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cheap cables do not fully implement all connections to 15 pins see this http://forums.macrumors.com/showpost.php?p=12530493&postcount=16


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System Tools -> Preferences -> Power Click on "screen brightness" in the Tip message: Tip: screen brightness affects how much power is used Select "Never" for "Turn screen off when inactive for:"


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Try this solution. Use sudo apt-get install nvidia-331 nvidia-settings nvidia-prime and then reboot. You can use application named nvidia x server to configure the display.


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It means that the system cannot find an appropriate driver for the device (i.e. no driver is 'claiming' it) - it should be supported by the S3 legacy driver, so I'm not sure why that would be the case.


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I had similar problems with Ubuntu 12.04 & EliteBook 8530w. External display didn't work. I changed display driver to a newer version and it helped. System Settings -> Additional Drivers.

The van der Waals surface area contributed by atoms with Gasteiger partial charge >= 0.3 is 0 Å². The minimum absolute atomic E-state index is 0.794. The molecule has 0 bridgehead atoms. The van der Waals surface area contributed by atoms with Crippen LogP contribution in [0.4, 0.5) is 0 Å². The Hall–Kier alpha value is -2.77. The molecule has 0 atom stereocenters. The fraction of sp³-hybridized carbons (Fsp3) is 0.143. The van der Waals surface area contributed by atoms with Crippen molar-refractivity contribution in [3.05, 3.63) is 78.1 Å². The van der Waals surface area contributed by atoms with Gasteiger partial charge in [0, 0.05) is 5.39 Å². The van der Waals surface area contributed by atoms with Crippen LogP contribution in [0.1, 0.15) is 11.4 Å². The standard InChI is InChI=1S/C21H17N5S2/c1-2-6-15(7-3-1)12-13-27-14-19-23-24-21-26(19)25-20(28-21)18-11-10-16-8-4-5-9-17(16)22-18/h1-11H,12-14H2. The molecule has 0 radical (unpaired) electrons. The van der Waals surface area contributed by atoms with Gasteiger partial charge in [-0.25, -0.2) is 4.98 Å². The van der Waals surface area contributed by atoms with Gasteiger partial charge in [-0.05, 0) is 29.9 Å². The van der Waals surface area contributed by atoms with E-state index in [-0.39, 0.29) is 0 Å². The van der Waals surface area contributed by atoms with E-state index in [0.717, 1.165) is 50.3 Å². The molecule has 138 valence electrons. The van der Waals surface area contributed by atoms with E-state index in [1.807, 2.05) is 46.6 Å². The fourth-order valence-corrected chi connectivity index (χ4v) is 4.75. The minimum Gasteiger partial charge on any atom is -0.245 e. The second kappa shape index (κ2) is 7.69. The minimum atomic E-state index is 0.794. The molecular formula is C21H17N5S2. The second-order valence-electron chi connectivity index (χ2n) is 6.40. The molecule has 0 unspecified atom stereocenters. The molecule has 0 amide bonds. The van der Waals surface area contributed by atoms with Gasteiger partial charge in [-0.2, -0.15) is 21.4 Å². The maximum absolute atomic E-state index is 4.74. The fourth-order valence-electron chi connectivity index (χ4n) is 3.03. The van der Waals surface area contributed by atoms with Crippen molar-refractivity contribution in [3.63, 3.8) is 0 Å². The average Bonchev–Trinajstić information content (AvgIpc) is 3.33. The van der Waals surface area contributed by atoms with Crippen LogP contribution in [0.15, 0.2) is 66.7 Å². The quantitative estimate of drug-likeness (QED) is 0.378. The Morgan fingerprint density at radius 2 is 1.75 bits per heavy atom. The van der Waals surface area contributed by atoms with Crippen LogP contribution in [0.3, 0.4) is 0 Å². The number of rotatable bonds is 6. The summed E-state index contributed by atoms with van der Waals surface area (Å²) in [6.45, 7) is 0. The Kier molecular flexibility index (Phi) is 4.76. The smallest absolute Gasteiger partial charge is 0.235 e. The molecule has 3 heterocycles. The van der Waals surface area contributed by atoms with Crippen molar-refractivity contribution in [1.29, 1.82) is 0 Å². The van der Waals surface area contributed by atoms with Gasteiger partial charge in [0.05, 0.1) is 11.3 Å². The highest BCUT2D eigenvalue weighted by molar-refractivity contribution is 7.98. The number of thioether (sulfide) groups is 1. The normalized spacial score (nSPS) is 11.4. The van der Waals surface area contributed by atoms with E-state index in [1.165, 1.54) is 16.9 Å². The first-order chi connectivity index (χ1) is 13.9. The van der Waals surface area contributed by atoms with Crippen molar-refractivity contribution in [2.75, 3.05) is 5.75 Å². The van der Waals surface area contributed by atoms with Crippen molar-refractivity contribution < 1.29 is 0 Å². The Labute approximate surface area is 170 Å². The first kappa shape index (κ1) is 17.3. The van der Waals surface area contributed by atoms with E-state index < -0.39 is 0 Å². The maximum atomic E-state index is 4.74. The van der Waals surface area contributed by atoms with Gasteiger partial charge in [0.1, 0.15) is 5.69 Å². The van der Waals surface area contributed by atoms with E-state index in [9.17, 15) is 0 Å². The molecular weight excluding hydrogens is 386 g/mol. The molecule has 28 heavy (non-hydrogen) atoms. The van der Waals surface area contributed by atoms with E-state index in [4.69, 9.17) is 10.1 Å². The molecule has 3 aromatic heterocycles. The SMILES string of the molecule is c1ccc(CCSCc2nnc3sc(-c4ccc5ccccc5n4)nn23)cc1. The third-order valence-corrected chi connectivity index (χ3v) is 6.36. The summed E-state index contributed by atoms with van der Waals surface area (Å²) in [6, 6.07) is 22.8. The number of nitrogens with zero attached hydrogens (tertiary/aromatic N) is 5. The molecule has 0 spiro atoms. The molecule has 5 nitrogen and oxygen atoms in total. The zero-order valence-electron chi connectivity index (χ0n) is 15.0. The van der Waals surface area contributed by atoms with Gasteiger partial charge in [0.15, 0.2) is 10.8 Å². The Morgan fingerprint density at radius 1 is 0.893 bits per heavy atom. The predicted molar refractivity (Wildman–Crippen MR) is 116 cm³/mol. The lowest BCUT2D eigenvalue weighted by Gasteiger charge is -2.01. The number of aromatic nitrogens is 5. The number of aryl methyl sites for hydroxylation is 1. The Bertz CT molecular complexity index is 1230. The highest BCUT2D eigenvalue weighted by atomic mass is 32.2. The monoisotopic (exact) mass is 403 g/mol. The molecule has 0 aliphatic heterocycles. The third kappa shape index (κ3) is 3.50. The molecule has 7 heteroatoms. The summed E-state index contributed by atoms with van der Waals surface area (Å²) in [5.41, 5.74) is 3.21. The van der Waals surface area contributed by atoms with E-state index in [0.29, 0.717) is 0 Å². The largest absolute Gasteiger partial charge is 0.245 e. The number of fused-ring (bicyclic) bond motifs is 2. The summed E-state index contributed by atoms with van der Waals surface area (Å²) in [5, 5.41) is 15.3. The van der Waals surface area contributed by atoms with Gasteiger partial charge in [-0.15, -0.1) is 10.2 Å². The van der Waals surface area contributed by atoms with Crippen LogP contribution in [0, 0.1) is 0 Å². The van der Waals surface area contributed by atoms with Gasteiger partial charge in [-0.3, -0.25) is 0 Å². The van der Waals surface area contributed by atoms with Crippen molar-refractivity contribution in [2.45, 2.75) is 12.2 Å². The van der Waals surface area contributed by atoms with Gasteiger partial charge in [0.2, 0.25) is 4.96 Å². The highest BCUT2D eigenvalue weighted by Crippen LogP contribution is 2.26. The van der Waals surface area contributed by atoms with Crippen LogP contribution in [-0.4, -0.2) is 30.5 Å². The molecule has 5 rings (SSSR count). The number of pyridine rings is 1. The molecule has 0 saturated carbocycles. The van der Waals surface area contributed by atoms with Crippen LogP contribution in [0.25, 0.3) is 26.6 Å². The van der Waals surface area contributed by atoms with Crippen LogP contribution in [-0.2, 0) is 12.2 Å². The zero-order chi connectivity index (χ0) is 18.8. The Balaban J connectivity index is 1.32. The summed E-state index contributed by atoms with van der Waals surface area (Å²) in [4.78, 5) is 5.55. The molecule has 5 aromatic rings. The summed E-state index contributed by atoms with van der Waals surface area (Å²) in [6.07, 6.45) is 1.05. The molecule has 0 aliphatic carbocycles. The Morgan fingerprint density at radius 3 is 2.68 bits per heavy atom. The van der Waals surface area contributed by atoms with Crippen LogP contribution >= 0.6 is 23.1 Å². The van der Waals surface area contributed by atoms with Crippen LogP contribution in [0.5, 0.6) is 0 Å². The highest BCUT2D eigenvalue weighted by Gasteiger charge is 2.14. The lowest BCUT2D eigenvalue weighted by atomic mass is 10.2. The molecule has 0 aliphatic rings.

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Ok, I've found a solution to this issue: Once you that screen appears, hold the Host+F1 key (it should show the Ubuntu console), and then then the Host+F7 combination (goes back to the Ubuntu installation window). Before you do that just make sure you have the Function keys set to act as normal function keys on OSX.


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I have exactly the same problem - I believe this is Ubuntu problem. I installed Windows 7 without problems. I also installed different distro of Linux (mint) but then it is very slow. Playing a bit I managed to install Ubuntu 14.10 - I believe that there is driver problem in Ubuntu (or in general Linux) not working properly with AMD driver in Yosemite.